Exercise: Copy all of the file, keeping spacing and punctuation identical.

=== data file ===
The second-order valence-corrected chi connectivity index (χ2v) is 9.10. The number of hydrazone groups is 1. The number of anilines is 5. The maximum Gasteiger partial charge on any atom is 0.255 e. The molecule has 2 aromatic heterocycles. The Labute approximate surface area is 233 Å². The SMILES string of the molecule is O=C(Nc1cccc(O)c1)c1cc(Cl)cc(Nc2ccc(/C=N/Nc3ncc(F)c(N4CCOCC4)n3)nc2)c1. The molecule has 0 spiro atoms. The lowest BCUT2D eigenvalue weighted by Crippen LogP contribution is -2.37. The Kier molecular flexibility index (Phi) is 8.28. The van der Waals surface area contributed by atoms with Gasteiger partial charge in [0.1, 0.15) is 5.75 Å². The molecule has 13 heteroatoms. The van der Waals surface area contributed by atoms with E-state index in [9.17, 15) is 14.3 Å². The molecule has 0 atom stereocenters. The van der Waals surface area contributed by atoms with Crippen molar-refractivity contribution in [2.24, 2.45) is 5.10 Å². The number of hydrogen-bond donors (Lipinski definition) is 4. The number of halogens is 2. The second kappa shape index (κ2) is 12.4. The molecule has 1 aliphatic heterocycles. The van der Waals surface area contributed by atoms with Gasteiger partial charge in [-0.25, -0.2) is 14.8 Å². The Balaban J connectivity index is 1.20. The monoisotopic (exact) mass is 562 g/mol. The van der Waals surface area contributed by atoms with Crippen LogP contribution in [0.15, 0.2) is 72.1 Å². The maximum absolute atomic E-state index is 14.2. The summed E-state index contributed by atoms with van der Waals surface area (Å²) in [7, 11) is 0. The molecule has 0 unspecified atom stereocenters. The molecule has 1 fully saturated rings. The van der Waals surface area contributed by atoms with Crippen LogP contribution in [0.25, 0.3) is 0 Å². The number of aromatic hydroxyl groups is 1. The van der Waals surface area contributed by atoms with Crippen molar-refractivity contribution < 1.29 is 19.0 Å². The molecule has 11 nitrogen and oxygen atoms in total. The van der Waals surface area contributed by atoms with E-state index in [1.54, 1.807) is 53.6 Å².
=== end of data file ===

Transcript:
The second-order valence-corrected chi connectivity index (χ2v) is 9.10. The number of hydrazone groups is 1. The number of anilines is 5. The maximum Gasteiger partial charge on any atom is 0.255 e. The molecule has 2 aromatic heterocycles. The Labute approximate surface area is 233 Å². The SMILES string of the molecule is O=C(Nc1cccc(O)c1)c1cc(Cl)cc(Nc2ccc(/C=N/Nc3ncc(F)c(N4CCOCC4)n3)nc2)c1. The molecule has 0 spiro atoms. The lowest BCUT2D eigenvalue weighted by Crippen LogP contribution is -2.37. The Kier molecular flexibility index (Phi) is 8.28. The van der Waals surface area contributed by atoms with Gasteiger partial charge in [0.1, 0.15) is 5.75 Å². The molecule has 13 heteroatoms. The van der Waals surface area contributed by atoms with E-state index in [9.17, 15) is 14.3 Å². The molecule has 0 atom stereocenters. The van der Waals surface area contributed by atoms with Crippen molar-refractivity contribution in [2.24, 2.45) is 5.10 Å². The number of hydrogen-bond donors (Lipinski definition) is 4. The number of halogens is 2. The second kappa shape index (κ2) is 12.4. The molecule has 1 aliphatic heterocycles. The van der Waals surface area contributed by atoms with Gasteiger partial charge in [-0.25, -0.2) is 14.8 Å². The Balaban J connectivity index is 1.20. The monoisotopic (exact) mass is 562 g/mol. The van der Waals surface area contributed by atoms with Crippen LogP contribution in [0.15, 0.2) is 72.1 Å². The maximum absolute atomic E-state index is 14.2. The summed E-state index contributed by atoms with van der Waals surface area (Å²) in [7, 11) is 0. The molecule has 0 unspecified atom stereocenters. The molecule has 1 fully saturated rings. The van der Waals surface area contributed by atoms with Crippen LogP contribution in [0.25, 0.3) is 0 Å². The number of aromatic hydroxyl groups is 1. The van der Waals surface area contributed by atoms with Crippen molar-refractivity contribution < 1.29 is 19.0 Å². The molecule has 11 nitrogen and oxygen atoms in total. The van der Waals surface area contributed by atoms with E-state index in [1.54, 1.807) is 53.6 Å².